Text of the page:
Agents outnumber active real estate listings by more than 3-to-1 in Daytona Beach, Florida, a widening gap that reflects a national trend that began accelerating at the start of the pandemic and shows no sign of letting up.
In September, approximately 2,200 agents licensed in the beachside community of 70,000 were vying for just 674 active listings, according to data from the Daytona Beach Area Association of Realtors.
While the chasm appears to be about twice as large there as in the nation at large, industry professionals in Daytona Beach and beyond told Inman that the competition for listings is often feverish, with listings disappearing sometimes within minutes of going online.
“The ones that are chasing it and doing the things that you need to do — checking [the MLS] all day, every day — they’re making the money,” Daytona Beach agent Stacey Mathews-Johnson told Inman. “And the ones that are sitting back waiting for it to fall in their lap, they’re obviously not.”
Mathews-Johnson has had an eventful first year in the business, to say the least. She was part of a wave of new agents that joined the Daytona Beach market over the last year even as active inventory levels began to plummet.
And while the seller’s market has deepened throughout the country, it’s particularly fierce in areas like this Florida metro. It’s not uncommon for Mathews-Johnson’s Daytona Beach buyers to make sight-unseen offers before they’ve even had a chance to visit the property, she said.
In one case, a client was under contract to sell their home when their purchase contract fell through. Mathews-Johnson needed to find them another home, and fast.
She found a listing late one evening, sent it to her buyers, and they submitted an offer on the house 30 minutes later. That offer was accepted the next morning, she said.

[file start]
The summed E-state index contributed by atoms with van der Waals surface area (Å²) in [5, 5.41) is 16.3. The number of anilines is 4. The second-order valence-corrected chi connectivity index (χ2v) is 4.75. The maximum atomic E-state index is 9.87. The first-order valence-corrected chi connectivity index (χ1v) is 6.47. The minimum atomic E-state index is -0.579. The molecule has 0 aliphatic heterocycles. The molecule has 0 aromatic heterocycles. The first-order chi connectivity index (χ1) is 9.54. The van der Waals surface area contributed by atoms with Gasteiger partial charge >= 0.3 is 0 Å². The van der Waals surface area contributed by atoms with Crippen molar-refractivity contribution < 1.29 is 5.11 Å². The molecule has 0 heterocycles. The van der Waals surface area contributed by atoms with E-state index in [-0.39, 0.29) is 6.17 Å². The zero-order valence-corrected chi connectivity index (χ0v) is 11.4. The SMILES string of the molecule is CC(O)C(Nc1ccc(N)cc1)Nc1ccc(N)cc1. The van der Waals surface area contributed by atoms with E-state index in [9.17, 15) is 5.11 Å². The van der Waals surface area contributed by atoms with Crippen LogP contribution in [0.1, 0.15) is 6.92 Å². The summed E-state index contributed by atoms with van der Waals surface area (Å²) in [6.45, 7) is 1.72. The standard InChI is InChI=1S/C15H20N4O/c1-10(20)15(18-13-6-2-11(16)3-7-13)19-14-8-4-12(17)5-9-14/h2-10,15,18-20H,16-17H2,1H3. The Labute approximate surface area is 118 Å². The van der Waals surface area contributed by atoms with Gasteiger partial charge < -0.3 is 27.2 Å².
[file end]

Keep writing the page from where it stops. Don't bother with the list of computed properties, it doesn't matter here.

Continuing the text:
“That’s what this market has taught me, is how to be very communicative and aggressive, because that’s what you need to win in this market,” she said.
Nationwide, the ranks of real estate agents have surged by 150,000, to approximately 1.55 million Realtors, since February 2020, according to the National Association of Realtors. That’s a nearly 11 percent increase since the coronavirus pandemic began that has effectively widened the gap to around 1.4 Realtors per active listing.
These numbers lay out a clear and persistent picture of the inflow of new agents who, like Mathews-Johnson, entered the market during the pandemic, often from other professions.
Even in her early time in the business, the Daytona Beach agent says she has seen a number of agents struggle and give up due to the fast-paced nature of the market.
“What I usually see is in the first three months, the willingness to charge on goes down immensely,” she said. “You start seeing [new agents] trickling in, and then they come in less and less. I think people get discouraged because it doesn’t fall in their lap.”
For buyer’s agents, a large share of the inventory is going under contract within a day or two of listing. This is frustrating for many agents Mathews-Johnson knows, and creates pressure to be active at all hours of the day. But for agents willing to work around the clock and place offers quickly, there’s still a lot of business out there, even in inventory-strained Daytona Beach, she said.
Lawrence Yun, NAR’s chief economist, said business revenue remains strong throughout the country, despite the low inventory numbers. The growing ranks of real-estate agents, however, does ratchet up the competition faced even by experienced agents.